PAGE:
The Road That Helped Make Pittsburgh Possible
At the intersection of Franklin and South Trenton avenues in Regent Square, an unassuming blue marker commemorates the spot where President George Washington once camped.
Good Question! asker Taylor Stessney noticed the sign, which dates the campsite to November 24, 1758.
“I was just curious, considering how it looks now with all these buildings and everything, what did this area look like at that time?”
That marker commemorates Forbes Road, a historic military route across Pennsylvania built during the French and Indian War. And Pittsburgh was at the heart of the conflict.
“It was just an unbelievable series of events.”
Pittsburgh has been a desirable location dating back to the country’s earliest inhabitants. Dozens of Indigenous tribes laid claim to the region, ideal for its placement near the Allegheny, Monongahela and Ohio rivers. In the mid-1700s, French and British forces battled for control of the Ohio Valley, specifically where the Allegheny and Monongahela rivers meet at the Point. Many Native American communities lived in the area and traded with the white settlers.
“There’s a tremendous amount of occupation in this region leading up to the 18th century,” said Erica Nuckles, director of history and collections at the Fort Ligonier Museum. “This complexity all comes into play during the French and Indian War.”
The French wanted to connect its colonies in New France, Canada and parts of the west. Great Britain, occupying the original 13 colonies and keen on expansion, had a different objective.
“Virginia wanted it because they wanted to promote white settlement here so they could try to prevent a safe haven for any runaways from their extremely large, enslaved Black population,” Nuckles said.
In 1754, Fort Duquesne was completed by the French at the Point. The next year, General Edward Braddock was badly beaten by the French militia and their 600-700 Native American warrior allies.
“It was really one of the greatest Native American victories of all time defeating a much larger British army who was trying to take Fort Duquesne,” Nuckles said.
Three years passed as the British reevaluated their strategy. They needed to bring a large, strong army with plenty of supplies across Pennsylvania. Previously, Braddock’s Road, which led from Fort Cumberland in Maryland to near McKeesport, was used by the military. But leadership determined that a new road across the commonwealth would better serve the current and future needs of the growing colonies. General John Forbes and his army of more than 6,000 men began construction on a road in Philadelphia that headed toward Pittsburgh. About every 50 miles, Nuckles said, they built or rebuilt fortifications designed to protect the supply line.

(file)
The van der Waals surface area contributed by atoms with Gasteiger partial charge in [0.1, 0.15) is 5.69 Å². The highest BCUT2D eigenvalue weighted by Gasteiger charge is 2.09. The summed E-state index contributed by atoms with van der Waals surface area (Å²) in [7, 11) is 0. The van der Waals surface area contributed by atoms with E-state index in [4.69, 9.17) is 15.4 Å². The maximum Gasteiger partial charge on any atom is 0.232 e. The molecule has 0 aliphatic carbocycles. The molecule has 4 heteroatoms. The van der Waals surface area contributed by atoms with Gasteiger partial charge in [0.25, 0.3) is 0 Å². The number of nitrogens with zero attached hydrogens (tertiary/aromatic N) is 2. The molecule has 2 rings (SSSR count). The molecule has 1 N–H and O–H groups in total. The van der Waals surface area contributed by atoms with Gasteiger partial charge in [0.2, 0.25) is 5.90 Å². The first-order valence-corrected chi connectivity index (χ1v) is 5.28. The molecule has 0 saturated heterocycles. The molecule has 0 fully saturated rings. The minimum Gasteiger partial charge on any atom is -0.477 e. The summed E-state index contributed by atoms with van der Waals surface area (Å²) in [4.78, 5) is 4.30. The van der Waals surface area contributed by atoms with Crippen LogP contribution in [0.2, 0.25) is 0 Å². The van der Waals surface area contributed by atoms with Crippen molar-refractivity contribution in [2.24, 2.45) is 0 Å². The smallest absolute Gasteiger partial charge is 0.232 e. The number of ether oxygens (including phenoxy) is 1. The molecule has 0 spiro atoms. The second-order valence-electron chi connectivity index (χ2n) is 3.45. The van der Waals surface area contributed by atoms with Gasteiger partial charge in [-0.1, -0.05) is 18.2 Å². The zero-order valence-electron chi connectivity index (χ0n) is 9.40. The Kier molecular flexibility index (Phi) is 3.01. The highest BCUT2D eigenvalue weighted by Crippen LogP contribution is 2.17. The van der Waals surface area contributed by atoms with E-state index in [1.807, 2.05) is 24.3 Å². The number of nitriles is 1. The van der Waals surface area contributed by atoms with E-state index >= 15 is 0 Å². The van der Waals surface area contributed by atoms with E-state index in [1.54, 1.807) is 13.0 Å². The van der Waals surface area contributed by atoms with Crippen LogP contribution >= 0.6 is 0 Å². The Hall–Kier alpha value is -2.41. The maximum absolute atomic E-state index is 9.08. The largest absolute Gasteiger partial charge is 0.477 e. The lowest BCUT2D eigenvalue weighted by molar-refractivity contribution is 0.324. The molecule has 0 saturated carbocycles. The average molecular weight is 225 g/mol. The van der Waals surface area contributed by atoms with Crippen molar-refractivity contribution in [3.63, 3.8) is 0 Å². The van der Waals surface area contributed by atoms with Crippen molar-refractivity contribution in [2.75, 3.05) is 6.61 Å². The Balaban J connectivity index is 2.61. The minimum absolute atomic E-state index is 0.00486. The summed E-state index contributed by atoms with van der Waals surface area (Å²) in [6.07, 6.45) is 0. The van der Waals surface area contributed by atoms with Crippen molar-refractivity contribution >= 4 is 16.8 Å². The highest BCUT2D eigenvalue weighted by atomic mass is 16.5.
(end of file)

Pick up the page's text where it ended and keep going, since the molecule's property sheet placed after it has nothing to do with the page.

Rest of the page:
“This really was the Wild West out here,” Nuckles said. “You had to bring everyone and everything you needed to support that army.”
Forbes Road roughly follows the path of Native American game trails and trade routes in southern Pennsylvania. Soldiers had to cut through or around rough terrain, but by the fall of 1758, the army had reached Fort Ligioner. On November 11, Forbes had a decision to make: Attack the French now or hunker down for the winter.
“They literally make a pro con list and they say, well, you know, should we wait until spring or should we go now?” Nuckles said. “And they decide they’re going to wait.”
But Fort Ligioner was attacked the next day. Forbes, along with George Washington, fought the French and Native Americans at the fort and a dispatch was made to nearby Virginia provincials for help. The sky was dark and the battlefield was foggy and the two allied forces engaged in a “friendly-fire” incident.
Despite the confusion, the British captured three French soldiers. Justin Meinert with the Fort Pitt Museum says those prisoners gave good intel.
“The French prisoners tell them of the dire straits that the French were in at the Point,” Meinert said. “They were not going to be able to hold out much longer.”
This is part of our Good Question! series where we investigate what you've always wondered about Pittsburgh, its people and its culture.
Armed with this knowledge and Forbes Road’s accessibility, the soldiers made their way toward the Point. As they closed in they heard an explosion -- Fort Duquesne had been demolished. Meinert said the French knew the British forces were coming and decided to abandon the Point.
“And November 25, this entire army begins to march into the Point and take over what’s now Pittsburgh,” Meinert said.
Fort Pitt, named for Prime Minister William Pitt, was constructed near the site of the former Fort Duquesne.
Modern-day Route 30 roughly follows the path of Forbes Road in Pennsylvania. There are historical markers throughout the state, including at the Point, commemorating the road, as well as a plaque in Mellon Park.